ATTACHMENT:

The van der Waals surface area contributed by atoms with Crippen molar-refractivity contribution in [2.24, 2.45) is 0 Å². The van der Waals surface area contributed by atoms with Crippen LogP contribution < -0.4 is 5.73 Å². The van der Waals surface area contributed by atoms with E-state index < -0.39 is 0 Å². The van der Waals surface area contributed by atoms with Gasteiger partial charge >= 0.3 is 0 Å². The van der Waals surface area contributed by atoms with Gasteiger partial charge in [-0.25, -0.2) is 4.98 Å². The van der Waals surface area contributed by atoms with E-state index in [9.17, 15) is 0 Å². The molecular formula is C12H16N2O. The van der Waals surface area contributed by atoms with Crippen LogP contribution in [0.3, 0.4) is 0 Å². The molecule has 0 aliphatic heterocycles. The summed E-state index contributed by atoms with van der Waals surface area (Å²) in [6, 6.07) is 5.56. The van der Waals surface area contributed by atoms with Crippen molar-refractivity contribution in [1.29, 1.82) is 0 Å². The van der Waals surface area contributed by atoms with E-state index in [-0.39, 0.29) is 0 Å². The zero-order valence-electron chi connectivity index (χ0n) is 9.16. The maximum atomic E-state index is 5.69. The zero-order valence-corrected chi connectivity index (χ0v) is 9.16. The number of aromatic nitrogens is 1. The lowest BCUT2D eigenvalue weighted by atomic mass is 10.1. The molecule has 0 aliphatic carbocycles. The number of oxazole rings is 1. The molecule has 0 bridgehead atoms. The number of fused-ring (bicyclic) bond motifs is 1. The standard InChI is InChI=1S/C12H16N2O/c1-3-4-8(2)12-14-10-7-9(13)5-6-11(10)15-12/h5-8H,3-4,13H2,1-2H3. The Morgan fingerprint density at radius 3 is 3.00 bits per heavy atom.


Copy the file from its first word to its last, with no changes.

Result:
The van der Waals surface area contributed by atoms with Crippen molar-refractivity contribution in [2.24, 2.45) is 0 Å². The van der Waals surface area contributed by atoms with Crippen LogP contribution < -0.4 is 5.73 Å². The van der Waals surface area contributed by atoms with E-state index < -0.39 is 0 Å². The van der Waals surface area contributed by atoms with Gasteiger partial charge >= 0.3 is 0 Å². The van der Waals surface area contributed by atoms with Gasteiger partial charge in [-0.25, -0.2) is 4.98 Å². The van der Waals surface area contributed by atoms with E-state index in [9.17, 15) is 0 Å². The molecular formula is C12H16N2O. The van der Waals surface area contributed by atoms with Crippen LogP contribution in [0.3, 0.4) is 0 Å². The molecule has 0 aliphatic heterocycles. The summed E-state index contributed by atoms with van der Waals surface area (Å²) in [6, 6.07) is 5.56. The van der Waals surface area contributed by atoms with Crippen molar-refractivity contribution in [1.29, 1.82) is 0 Å². The van der Waals surface area contributed by atoms with E-state index in [-0.39, 0.29) is 0 Å². The zero-order valence-electron chi connectivity index (χ0n) is 9.16. The maximum atomic E-state index is 5.69. The zero-order valence-corrected chi connectivity index (χ0v) is 9.16. The number of aromatic nitrogens is 1. The lowest BCUT2D eigenvalue weighted by atomic mass is 10.1. The molecule has 0 aliphatic carbocycles. The number of oxazole rings is 1. The molecule has 0 bridgehead atoms. The number of fused-ring (bicyclic) bond motifs is 1. The standard InChI is InChI=1S/C12H16N2O/c1-3-4-8(2)12-14-10-7-9(13)5-6-11(10)15-12/h5-8H,3-4,13H2,1-2H3. The Morgan fingerprint density at radius 3 is 3.00 bits per heavy atom.